Creative insight

A silly term that is growing in popularity again.

Creativity, in so much as I have practiced it professionally, or sold it personally, requires no definition. The end-result of creativity can neither be confirmed nor denied as creative. Which is to say; what you make, doesn’t need to be anything more than what others appreciate. In other words, what I make is valuable to you, for your own reasons. Marketing and communications struggle to prove and qualify creativity and ideas all the time. Their approach to solving this is very creative—with a goal designed to communicate complex ideas, products, or services—marketing’s challenge, while experienced on a mass level, is still only experienced on a personal level.

One likes it, or they don’t.
They perceive it to work, or they don’t get it.

The definition we use generally implies someone is pitching or selling creativity. Which is not an unbiased response to creativity. True creativity exists only in contrast to something else. Otherwise, a person can learn an entirely new set of systems having not been trained within the context of another system. Validating the need for a specific type of creativity (an expression visually, typographically, kinetics, colors, touching, experiencing, seeing) is as old as the Form over Function debates.

Creativity does not need to be used, liked, or otherwise enjoyed or experienced. Creativity has nothing to do with disruption, subversion or surprise. Those are possible end-results that we infer could happen as someone experiences creativity. And in fact, those responses only exist in contrast to something else. Otherwise, you could say that something is unnoticeable, mundane or trite.

We compete with what has been done before–unfortunately finding ourselves scaling back to meet the requirements of the mass majority versus the few. Intuitive or not, the market itself rarely sees anything truly new. They see a combination of familiar and progressive.

Marketers wouldn’t know how to sell new, and people wouldn’t know what to do with it. The history of the technology sector is full of failed products due to this. Without using statistics from something that was created before this new creativity, people would not know how to receive the new.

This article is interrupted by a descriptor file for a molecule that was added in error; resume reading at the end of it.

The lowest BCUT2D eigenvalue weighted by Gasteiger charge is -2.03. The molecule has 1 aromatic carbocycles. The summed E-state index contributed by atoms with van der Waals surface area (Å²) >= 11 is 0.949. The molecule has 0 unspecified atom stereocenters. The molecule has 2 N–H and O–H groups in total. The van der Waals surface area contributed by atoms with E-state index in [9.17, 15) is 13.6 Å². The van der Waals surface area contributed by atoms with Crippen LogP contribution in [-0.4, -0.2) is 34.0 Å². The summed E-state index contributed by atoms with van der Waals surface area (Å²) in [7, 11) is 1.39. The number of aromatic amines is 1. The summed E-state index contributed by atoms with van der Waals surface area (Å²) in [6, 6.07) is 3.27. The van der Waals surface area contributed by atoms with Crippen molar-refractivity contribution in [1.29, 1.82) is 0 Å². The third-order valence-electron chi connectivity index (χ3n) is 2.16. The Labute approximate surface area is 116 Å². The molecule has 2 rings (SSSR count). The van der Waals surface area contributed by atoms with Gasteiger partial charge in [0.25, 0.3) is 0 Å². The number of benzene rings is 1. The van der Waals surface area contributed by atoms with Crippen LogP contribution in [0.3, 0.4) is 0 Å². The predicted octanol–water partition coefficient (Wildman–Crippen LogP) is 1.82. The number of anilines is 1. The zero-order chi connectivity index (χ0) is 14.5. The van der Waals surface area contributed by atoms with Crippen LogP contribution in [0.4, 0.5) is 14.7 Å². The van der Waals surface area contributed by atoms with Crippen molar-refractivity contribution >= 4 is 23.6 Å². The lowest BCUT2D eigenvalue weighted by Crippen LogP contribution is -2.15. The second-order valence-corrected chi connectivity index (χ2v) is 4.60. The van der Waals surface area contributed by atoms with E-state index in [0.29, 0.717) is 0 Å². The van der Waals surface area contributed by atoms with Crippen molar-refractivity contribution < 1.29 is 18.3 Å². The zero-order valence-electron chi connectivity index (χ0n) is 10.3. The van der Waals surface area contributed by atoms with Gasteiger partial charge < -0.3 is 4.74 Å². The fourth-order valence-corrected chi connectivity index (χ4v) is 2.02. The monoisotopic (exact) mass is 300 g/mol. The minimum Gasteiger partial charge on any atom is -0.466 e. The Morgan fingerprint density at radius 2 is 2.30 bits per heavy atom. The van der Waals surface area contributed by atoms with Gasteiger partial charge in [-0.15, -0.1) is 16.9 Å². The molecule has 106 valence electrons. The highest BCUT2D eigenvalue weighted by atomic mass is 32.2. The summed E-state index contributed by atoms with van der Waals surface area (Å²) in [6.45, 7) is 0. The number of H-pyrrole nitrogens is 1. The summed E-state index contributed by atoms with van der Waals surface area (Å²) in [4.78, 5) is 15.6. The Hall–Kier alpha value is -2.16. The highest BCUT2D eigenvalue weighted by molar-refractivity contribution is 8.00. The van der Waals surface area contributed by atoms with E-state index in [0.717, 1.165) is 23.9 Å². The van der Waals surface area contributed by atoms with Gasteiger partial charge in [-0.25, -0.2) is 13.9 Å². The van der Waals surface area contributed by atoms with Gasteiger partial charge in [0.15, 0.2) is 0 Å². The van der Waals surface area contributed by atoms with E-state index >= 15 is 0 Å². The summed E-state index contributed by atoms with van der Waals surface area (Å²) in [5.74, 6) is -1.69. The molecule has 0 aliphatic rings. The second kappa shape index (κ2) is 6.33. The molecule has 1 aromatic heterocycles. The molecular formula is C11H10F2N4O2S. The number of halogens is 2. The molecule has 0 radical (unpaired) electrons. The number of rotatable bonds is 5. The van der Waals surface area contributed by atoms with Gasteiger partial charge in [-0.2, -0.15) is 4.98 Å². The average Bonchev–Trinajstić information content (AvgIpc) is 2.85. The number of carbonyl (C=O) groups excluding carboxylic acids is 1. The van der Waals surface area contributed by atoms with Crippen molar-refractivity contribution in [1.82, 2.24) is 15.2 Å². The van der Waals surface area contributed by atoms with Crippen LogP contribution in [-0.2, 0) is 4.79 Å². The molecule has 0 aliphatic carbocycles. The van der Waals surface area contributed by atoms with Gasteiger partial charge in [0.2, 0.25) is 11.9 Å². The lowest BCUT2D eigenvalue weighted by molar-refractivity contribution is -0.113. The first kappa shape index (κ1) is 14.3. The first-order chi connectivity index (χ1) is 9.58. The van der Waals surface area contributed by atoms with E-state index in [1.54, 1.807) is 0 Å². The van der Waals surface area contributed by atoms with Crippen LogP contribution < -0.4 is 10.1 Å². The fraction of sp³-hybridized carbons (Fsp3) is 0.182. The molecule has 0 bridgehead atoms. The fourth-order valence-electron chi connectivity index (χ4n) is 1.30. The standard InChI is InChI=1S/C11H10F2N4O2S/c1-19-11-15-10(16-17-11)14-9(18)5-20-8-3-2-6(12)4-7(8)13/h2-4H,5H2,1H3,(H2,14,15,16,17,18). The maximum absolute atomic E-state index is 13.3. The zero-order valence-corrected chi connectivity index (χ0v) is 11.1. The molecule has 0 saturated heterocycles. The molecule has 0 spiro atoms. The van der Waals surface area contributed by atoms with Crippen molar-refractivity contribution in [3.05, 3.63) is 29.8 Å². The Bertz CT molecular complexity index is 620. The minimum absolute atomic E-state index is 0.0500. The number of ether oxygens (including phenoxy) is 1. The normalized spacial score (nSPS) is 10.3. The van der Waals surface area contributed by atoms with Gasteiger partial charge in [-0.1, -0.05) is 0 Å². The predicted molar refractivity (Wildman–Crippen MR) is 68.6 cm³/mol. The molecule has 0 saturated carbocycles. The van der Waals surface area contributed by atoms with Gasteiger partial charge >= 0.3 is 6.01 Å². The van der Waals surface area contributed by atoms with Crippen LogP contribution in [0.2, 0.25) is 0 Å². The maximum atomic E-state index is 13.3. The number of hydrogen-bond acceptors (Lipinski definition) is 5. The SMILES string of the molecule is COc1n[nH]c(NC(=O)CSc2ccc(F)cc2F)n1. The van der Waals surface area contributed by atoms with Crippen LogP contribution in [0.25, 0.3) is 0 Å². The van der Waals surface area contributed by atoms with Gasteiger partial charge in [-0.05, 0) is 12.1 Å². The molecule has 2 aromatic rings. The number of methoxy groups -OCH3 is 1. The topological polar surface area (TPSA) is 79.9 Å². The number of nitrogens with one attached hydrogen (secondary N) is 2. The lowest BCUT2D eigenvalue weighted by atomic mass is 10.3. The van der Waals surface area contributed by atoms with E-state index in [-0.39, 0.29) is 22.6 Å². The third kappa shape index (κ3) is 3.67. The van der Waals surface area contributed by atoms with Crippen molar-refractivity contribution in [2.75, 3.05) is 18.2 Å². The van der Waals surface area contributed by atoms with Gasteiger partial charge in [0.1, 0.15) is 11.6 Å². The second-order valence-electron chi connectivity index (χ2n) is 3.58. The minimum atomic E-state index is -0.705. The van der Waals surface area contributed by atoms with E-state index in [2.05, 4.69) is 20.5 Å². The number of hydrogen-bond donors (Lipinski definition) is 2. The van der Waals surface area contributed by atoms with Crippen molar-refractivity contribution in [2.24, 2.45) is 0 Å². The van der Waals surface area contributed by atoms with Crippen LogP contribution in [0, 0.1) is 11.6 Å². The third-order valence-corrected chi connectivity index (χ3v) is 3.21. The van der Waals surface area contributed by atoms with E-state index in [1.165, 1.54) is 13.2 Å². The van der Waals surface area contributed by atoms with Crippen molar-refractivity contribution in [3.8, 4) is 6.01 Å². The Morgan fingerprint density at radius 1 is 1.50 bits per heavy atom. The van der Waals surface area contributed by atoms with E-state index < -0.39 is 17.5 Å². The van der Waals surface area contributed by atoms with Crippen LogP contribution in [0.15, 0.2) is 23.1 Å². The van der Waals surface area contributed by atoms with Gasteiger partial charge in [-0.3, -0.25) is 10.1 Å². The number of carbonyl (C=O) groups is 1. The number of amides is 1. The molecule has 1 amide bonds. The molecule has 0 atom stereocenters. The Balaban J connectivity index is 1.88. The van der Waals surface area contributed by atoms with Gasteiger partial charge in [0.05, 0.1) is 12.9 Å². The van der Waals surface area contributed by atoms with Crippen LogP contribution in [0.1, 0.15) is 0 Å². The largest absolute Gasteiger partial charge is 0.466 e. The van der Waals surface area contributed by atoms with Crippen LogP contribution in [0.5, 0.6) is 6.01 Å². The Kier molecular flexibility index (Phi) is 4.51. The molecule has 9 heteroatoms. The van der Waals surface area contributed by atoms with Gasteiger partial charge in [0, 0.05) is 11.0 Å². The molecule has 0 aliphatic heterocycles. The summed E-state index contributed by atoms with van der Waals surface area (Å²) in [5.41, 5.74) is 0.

Creativity may appear more pragmatic in what it seeks to achieve. Relevance to creativity and its respective objectives lie within its ability to solve problems by creating obvious or understated cues between new and old contexts in order to make something familiar out of them. (combining things previously considered unrelated)

Creativity is subject to what has been done before and what we want to achieve tomorrow.

You can only evaluate work based on work you’ve experienced previously→

This is where the challenge will start, and end, simultaneously.


I recently tried to present this at a PKN event. I didn’t do so well and frankly, it wasn’t the right venue for discussion/debate or tomato-tossers. PKN= 20 slides, each slide presented in 20 seconds… No fuss.

Chris Wodja and Kellie Osgood put this little shin-dig on and have successfully completed 2-out-the-4 meet-ups required by PKN.

Tonight, while writing this post, I received a ping from Paul Isakson’s blog. Once I followed, I noticed a recent post containing a presentation that compliments mine in various ways. It seems that everyone is starting to see the same things happen. Actually, its been happening for a while, some just refused to admit/embrace it.

Please keep in-mind, I was talking through portions of this to keep pace, so slides may disconnect conceptually. Feedback is always appreciated!